I guess what I'm really asking is, does adding up the non-intersecting parts of a pair of connected Venn diagrams and dividing by two tell us anything useful?(3 votes)- Interesting question!

Suppose a student is selected at random. Define the random variable X as the fraction of the headlines that the selected student believes (so X = 0 if the student believes neither headline, X = 1/2 if the student believes exactly one headline, and X = 1 if the student believes both headlines). Then (90% + 82%)/2 = 86% is the expected value (theoretical mean) of X. In words, the expected value of the fraction of the headlines that the selected student believes is 0.86 .

Have a blessed, wonderful Christmas!(5 votes)

- What happens when you get an intersection that is greater than that of its sums, i.e. P(A ∩ B) > P(A) + P(B)? If you try to find the union—or an OR—you would get a value greater than 1, which is impossible.(2 votes)
- P(A ∩ B) cannot be larger than P(A) + P(A). The largest P(A ∩ B) can be equal to is the minimum of P(A) and P(B). This can be easily shown by drawing A and B as circles (much like a Venn diagram). The area where the circles overlap is their intersection. The largest area that can be shared by the circles is equal to the area taken up by the smaller circle.(6 votes)

- How can all the possibilities be equally likely (2:51), if there are different numbers/colors of cubes/spheres? Am I misunderstanding sth? :((2 votes)
- Sal is talking about the fact that every single object has the same chance of falling out first. So each of the 29 objects could fall out of the bag and every single one of them is equally likely at the start of the experiment. In this case for every single object it would be 1/29. The groups(cubes, yellow,...) on the other hand have, because there are different amounts of them, a different chance of falling out. It's important to remember that even we have grouped these objects by shape and colour, they still are single, and in some sense, unique things with there very own likelihood of falling out. And the likelihood is the same for each of them.(5 votes)

## Video transcript

Let's say I have a bag. And in that bag--
I'm going to put some green cubes in that bag. And in particular, I'm going
to put eight green cubes. I'm also going to put
some spheres in that bag. Let's say I'm going
to put nine spheres. And these are the green spheres. I'm also going to put some
yellow cubes in that bag. I'm going to put five of those. And I'm also going to put some
yellow spheres in this bag. And let's say I
put seven of those. I'm going to stick
them all in this bag. And then I'm going
to shake that bag. And I'm going to pour it out. And I'm going to look
at the first object that falls out of that bag. And what I want to think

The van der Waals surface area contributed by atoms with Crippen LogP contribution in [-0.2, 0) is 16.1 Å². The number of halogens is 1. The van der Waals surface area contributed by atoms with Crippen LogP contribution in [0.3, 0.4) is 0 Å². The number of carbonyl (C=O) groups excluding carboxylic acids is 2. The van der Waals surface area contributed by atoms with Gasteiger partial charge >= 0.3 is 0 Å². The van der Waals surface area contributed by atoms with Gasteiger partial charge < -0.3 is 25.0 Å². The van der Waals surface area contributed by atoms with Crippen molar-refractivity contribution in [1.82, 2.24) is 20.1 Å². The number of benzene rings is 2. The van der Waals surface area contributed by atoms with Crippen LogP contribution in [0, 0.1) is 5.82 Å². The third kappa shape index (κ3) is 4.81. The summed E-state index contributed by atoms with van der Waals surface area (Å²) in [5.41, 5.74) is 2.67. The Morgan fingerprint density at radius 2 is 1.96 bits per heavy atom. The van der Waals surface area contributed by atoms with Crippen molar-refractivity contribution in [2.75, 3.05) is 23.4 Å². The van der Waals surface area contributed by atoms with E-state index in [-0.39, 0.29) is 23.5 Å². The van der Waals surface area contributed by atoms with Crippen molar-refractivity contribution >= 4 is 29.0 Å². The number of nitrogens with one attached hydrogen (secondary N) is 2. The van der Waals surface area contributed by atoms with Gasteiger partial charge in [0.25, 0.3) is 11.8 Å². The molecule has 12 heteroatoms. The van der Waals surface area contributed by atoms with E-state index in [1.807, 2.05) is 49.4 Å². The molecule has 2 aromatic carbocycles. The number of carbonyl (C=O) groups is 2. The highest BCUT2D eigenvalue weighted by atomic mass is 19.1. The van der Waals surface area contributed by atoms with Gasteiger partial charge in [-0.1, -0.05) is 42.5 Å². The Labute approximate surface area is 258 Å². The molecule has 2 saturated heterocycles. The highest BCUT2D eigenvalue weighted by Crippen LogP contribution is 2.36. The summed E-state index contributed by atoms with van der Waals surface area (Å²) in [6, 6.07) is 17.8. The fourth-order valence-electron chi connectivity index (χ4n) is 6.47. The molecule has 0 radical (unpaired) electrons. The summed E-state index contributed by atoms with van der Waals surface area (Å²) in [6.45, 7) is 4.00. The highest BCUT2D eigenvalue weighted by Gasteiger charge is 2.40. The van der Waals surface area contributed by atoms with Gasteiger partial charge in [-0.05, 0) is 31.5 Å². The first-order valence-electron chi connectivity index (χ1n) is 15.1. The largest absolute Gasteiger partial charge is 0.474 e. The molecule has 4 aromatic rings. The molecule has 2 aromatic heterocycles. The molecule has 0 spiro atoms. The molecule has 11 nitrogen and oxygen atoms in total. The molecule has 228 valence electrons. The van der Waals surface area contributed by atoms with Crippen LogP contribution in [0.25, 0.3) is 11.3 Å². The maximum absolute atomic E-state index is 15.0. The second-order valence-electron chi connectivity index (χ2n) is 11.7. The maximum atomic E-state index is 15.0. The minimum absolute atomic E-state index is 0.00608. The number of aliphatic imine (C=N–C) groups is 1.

about in this video is what are the
probabilities of getting different types of objects? So for example, what
is the probability of getting a cube of any color? What is the probability
of getting a cube? Well, to think about that
we should think about what-- or this is one way
to think about it-- what are all of the equally
likely possibilities that might pop out of the bag? Well, we have 8 plus 9 is 17. 17 plus 5 is 22. 22 plus 7 is 29. So we have 29 objects. There are 29 objects in the bag. Did I do that right? This is 14, yup 29 objects. So let's draw all of
the possible objects. I'll represent it as this
big area right over here. So these are all the
possible objects. There are 29 possible objects. So there's 29
equal possibilities for the outcome of my experiment
of seeing what pops out of the bag, assuming
that it's equally likely for a cube or a
sphere to pop out first. And how many of them meet our
constraint of being a cube? Well, I have eight green cubes,
and I have five yellow cubes. So there are a
total of 13 cubes. So let me draw
that set of cubes. So there's 13 cubes. We could draw it like
this-- there are 13 cubes. This right here is the
set of cubes, this area. And I'm not drawing it exact. I'm approximating. It represents the
set of all the cubes. So the probability
of getting a cube is the number of events
that meet our criteria. So there's 13
possible cubes that have an equally likely
chance of popping out, over all of the possible equally
likely events, which are 29. That includes the
cubes and the spheres. Now let's ask a
different question. What is the probability of
getting a yellow object, either a cube or a sphere? So once again, how many things
meet our conditions here? Well, we have 5 plus 7. There's 12 yellow
objects in the bag. So we have 29 equally
likely possibilities. I'll do it in that same color. We have 29 equally
likely possibilities. And of those, 12
meet our criteria. So let me draw 12
right over here. I'll do my best attempt. So let's say it looks
something like-- so the set of yellow objects. There are 12 objects
that are yellow. So the 12 that
meet our conditions are 12, over all the
possibilities-- 29. So the probability
of getting a cube-- 13 29ths, probability of
getting a yellow-- 12 29ths. Now let's ask something a
little bit more interesting. What is the probability
of getting a yellow cube? So I'll put it in yellow. So we care about the color, now. So this thing is yellow. What is the probability of-- or
as my son would say, "lello." What is the probability
of getting a yellow cube? Well, there's 29 equally
likely possibilities. And of those 29 equally likely
possibilities, 5 of those are yellow cubes, or
"lello" cubes, five of them. So the probability is 5 29ths. And where would we see
that on this Venn diagram that I've drawn? This Venn diagram is